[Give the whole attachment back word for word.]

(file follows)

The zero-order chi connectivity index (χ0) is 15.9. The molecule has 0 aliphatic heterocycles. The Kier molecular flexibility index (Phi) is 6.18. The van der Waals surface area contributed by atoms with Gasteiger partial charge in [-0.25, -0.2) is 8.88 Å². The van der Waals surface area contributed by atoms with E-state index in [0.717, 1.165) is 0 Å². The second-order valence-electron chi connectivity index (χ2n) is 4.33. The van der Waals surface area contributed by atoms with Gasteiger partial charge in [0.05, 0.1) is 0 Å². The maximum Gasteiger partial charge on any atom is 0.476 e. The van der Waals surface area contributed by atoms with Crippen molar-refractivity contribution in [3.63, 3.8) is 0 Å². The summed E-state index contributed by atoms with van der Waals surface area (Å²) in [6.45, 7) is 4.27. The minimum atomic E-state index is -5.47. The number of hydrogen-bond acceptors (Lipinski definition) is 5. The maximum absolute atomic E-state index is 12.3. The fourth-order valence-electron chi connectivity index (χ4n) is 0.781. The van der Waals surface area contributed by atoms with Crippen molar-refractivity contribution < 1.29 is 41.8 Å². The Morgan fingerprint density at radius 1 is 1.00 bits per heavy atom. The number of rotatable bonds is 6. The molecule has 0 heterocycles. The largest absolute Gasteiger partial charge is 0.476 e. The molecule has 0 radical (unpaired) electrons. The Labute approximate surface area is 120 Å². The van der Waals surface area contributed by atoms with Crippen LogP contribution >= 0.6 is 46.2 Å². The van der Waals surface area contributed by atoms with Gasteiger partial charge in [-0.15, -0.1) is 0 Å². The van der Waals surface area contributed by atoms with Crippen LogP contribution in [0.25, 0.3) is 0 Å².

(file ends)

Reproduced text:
The zero-order chi connectivity index (χ0) is 15.9. The molecule has 0 aliphatic heterocycles. The Kier molecular flexibility index (Phi) is 6.18. The van der Waals surface area contributed by atoms with Gasteiger partial charge in [-0.25, -0.2) is 8.88 Å². The van der Waals surface area contributed by atoms with E-state index in [0.717, 1.165) is 0 Å². The second-order valence-electron chi connectivity index (χ2n) is 4.33. The van der Waals surface area contributed by atoms with Gasteiger partial charge in [0.05, 0.1) is 0 Å². The maximum Gasteiger partial charge on any atom is 0.476 e. The van der Waals surface area contributed by atoms with Crippen molar-refractivity contribution in [3.63, 3.8) is 0 Å². The summed E-state index contributed by atoms with van der Waals surface area (Å²) in [6.45, 7) is 4.27. The minimum atomic E-state index is -5.47. The number of hydrogen-bond acceptors (Lipinski definition) is 5. The maximum absolute atomic E-state index is 12.3. The fourth-order valence-electron chi connectivity index (χ4n) is 0.781. The van der Waals surface area contributed by atoms with Crippen molar-refractivity contribution < 1.29 is 41.8 Å². The Morgan fingerprint density at radius 1 is 1.00 bits per heavy atom. The number of rotatable bonds is 6. The molecule has 0 heterocycles. The largest absolute Gasteiger partial charge is 0.476 e. The molecule has 0 radical (unpaired) electrons. The Labute approximate surface area is 120 Å². The van der Waals surface area contributed by atoms with Crippen LogP contribution >= 0.6 is 46.2 Å². The van der Waals surface area contributed by atoms with Gasteiger partial charge in [-0.15, -0.1) is 0 Å². The van der Waals surface area contributed by atoms with Crippen LogP contribution in [0.25, 0.3) is 0 Å².